Infertility problems: One man's experience
A study published this week suggests sons may inherit fertility problems from their fathers, but what help is available to men with infertility issues?
Three years ago, Chris Bellas, a deputy sheriff from Philadelphia, Pennsylvania, was diagnosed with teratospermia, meaning a proportion of sperm are misshapen and will have difficulty swimming towards an egg.
Chris and his wife Rachel tried Icsi, a form of IVF, two rounds of which cost them their life savings.
Chris says the diagnosis left him "dumbfounded" and worried for his marriage, and while his wife could find help online, he felt there was little assistance for, or understanding of, infertility in men.
"More and more people are being affected by infertility problems," he says. "Let the world know how hard it is on everyone."
Chris was diagnosed with teratospermia three years ago. "We were trying for a year," he says.
"Nothing was happening. I went to get checked, my wife went to get checked. When we got the results, it was me. I was devastated. I thought we couldn't have a baby.
"I felt worthless. Everyone was having babies and we couldn't."
Chris says he did not like to talk about it, and colleagues would "bust" him about it.
"I thought, 'You can't be a man'. Your wife gets emotional and there's nothing you can do.
"I was not in my right mind. I was wondering if my wife would leave me.
"As a deputy sheriff we have a psychologist at work and I saw her every other day. I did not feel like a man. I felt heartbroken for my wife who desperately wanted a child. We discussed how not to worry so much, to take time, to find happiness in other ways."
Chris never smoked, never took drugs and found himself asking, 'Why me?'
He believes the answer lies with his father's service in the Vietnam War. "My father was exposed to Agent Orange. My dad had cancer from it twice."
Although Chris would like the government to disclose more about the effects of Agent Orange, he says the lawyers whom he consulted advised there was up to "10 more years of study needed".
"I was born with teratospermia," he says. "My brother is a haemophiliac, my sister's kids have problems."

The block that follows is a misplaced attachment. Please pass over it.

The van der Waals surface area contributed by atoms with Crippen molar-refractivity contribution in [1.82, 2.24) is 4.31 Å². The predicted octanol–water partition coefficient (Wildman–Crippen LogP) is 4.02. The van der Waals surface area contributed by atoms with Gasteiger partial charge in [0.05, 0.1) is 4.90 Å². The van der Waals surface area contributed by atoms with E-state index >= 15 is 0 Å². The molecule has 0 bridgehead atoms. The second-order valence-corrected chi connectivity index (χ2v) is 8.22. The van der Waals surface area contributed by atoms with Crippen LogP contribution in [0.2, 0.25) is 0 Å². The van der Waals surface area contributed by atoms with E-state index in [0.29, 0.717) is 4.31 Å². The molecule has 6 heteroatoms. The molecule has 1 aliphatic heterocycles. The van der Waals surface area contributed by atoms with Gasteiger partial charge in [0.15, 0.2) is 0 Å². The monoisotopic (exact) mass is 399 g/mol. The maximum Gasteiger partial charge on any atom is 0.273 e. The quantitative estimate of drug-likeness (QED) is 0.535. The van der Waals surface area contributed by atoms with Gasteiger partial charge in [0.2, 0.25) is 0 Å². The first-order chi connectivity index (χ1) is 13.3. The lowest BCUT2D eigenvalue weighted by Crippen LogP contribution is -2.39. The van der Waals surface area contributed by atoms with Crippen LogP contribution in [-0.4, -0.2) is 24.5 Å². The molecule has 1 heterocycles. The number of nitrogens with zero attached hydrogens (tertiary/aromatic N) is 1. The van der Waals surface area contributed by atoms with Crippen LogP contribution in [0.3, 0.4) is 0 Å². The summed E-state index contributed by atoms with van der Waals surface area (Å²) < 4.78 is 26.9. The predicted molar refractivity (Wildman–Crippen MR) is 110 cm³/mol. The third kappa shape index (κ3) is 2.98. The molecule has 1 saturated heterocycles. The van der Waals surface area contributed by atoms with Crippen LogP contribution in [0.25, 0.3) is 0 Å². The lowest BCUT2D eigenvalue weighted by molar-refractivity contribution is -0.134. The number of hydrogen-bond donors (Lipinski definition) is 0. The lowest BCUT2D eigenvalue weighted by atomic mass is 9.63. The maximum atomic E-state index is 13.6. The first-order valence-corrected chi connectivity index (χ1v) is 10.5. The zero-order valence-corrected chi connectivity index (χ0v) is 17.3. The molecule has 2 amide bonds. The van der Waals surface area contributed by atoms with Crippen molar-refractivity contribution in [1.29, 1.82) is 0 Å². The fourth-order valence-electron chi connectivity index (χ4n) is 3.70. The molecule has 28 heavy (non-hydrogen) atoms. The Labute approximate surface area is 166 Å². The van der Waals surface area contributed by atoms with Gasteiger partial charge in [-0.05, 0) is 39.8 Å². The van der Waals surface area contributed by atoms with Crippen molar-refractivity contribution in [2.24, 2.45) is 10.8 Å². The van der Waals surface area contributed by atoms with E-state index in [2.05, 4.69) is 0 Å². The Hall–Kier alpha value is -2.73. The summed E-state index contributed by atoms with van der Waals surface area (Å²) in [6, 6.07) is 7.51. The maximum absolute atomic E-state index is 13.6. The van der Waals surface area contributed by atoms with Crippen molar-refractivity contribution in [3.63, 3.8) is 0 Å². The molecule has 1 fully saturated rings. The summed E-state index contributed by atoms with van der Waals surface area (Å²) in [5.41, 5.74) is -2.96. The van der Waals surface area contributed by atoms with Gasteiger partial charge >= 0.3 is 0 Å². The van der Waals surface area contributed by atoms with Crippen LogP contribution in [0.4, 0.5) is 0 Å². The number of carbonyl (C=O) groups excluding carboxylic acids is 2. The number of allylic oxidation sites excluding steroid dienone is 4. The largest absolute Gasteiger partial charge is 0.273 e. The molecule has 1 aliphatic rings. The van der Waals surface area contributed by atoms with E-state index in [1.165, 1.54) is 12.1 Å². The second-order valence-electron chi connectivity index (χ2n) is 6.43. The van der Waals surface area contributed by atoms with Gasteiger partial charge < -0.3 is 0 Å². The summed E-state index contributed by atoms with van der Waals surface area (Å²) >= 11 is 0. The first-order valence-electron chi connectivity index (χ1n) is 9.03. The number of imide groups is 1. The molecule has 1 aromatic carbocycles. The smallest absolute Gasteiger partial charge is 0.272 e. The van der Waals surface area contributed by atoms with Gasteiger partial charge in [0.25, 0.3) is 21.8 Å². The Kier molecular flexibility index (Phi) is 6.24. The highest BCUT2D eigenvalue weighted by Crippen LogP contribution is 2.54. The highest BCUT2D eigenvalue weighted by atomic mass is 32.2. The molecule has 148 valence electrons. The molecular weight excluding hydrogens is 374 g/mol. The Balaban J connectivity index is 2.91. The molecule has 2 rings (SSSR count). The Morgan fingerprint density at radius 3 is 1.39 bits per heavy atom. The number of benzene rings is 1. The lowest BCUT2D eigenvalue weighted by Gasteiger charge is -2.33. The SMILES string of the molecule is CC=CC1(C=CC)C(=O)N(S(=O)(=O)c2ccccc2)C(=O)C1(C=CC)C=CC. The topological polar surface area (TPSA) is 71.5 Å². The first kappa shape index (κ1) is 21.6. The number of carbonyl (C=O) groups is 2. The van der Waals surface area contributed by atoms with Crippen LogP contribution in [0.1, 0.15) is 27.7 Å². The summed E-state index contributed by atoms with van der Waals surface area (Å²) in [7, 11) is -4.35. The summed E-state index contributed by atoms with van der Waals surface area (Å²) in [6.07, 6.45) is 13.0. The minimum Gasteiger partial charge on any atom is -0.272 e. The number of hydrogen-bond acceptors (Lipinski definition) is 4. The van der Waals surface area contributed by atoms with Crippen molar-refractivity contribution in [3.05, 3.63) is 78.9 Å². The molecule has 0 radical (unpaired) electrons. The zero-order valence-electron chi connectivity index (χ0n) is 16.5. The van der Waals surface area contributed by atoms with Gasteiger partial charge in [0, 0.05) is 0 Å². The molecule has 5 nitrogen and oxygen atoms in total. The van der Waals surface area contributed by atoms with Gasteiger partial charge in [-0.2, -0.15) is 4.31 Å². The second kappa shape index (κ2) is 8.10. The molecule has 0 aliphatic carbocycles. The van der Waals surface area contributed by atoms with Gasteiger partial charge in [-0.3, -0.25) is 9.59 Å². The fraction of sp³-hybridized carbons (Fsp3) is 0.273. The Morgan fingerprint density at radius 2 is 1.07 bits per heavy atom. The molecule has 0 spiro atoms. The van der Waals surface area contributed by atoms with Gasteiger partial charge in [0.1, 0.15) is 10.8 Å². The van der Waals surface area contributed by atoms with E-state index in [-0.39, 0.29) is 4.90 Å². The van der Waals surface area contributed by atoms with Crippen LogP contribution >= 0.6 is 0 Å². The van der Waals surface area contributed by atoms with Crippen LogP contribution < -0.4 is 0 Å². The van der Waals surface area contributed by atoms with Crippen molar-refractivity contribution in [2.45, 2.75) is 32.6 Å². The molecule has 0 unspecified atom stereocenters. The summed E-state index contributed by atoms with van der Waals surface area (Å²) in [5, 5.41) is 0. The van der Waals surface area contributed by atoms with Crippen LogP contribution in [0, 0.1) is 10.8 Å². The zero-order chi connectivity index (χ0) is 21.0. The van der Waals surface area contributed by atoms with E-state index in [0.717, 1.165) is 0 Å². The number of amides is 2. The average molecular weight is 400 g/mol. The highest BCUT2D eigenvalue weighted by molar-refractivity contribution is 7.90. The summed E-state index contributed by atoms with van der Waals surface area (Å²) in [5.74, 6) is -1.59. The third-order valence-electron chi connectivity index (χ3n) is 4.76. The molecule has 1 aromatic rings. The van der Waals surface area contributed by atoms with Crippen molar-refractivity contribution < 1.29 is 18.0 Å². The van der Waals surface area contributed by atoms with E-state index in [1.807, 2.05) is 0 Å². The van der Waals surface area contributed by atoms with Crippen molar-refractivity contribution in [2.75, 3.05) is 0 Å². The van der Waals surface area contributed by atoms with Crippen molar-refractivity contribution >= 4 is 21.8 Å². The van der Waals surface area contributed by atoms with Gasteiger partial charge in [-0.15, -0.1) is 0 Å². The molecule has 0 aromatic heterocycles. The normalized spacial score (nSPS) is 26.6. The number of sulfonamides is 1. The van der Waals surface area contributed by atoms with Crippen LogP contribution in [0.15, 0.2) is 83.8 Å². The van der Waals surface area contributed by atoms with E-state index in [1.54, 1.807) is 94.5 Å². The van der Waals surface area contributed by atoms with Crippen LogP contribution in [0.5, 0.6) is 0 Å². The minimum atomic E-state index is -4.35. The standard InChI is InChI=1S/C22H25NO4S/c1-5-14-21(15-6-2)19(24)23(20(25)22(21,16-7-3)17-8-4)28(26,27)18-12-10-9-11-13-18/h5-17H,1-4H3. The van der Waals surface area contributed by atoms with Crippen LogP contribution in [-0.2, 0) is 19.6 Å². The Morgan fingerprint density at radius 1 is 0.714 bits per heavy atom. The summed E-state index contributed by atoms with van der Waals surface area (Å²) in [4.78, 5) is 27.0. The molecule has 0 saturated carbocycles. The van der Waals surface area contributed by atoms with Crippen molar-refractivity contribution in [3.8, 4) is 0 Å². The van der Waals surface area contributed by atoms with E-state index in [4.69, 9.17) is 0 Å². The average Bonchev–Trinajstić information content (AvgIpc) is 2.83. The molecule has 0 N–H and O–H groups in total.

Chris had never heard of IVF before beginning the process and was put under further pressure by the cost of treatment.
"With IVF, the sperm is put next to the egg and the sperm does the work. With Icsi, they inject the sperm into the egg.
"We had to try Icsi as my sperm was deformed and could not go through the egg by themselves.
"In the United States, insurance companies will not cover IVF or Icsi, but insurance, like Blue Cross or Blue Shield, cover abortions.
"We put about $26,000 on credit cards and I worked two jobs for seven months, my wife worked two jobs. "
As well as hoping insurance companies may one day pay for IVF, Chris wants men to be more honest about fertility problems. However, he warns when doing so "you really know who your friends are and might lose a lot of friends".
His advice for men in a similar situation is to get tested at the outset to prepare for a problem, "then you can deal with it".
"It's important to talk to other guys and talk about how they felt. You can get depressed, you do or say things you wouldn't normally do.
"Try online forums. My wife met girls online with similar problems, but there aren't groups out there for men. There are foundations which can help you with the procedure and to connect with other people, but it's for women mostly, not for men."
Although the first round of Icsi did not work, the second round was a success.
"At the first scan I thought it was a dream come true," he says. "I was crying and emotional. I did everything for my wife, I wouldn't let her lift a thing!
"$36,000 of our savings later, we now have a beautiful little girl!"
Now he and Rachel are about to begin a second cycle in the hope of a brother or sister for their daughter.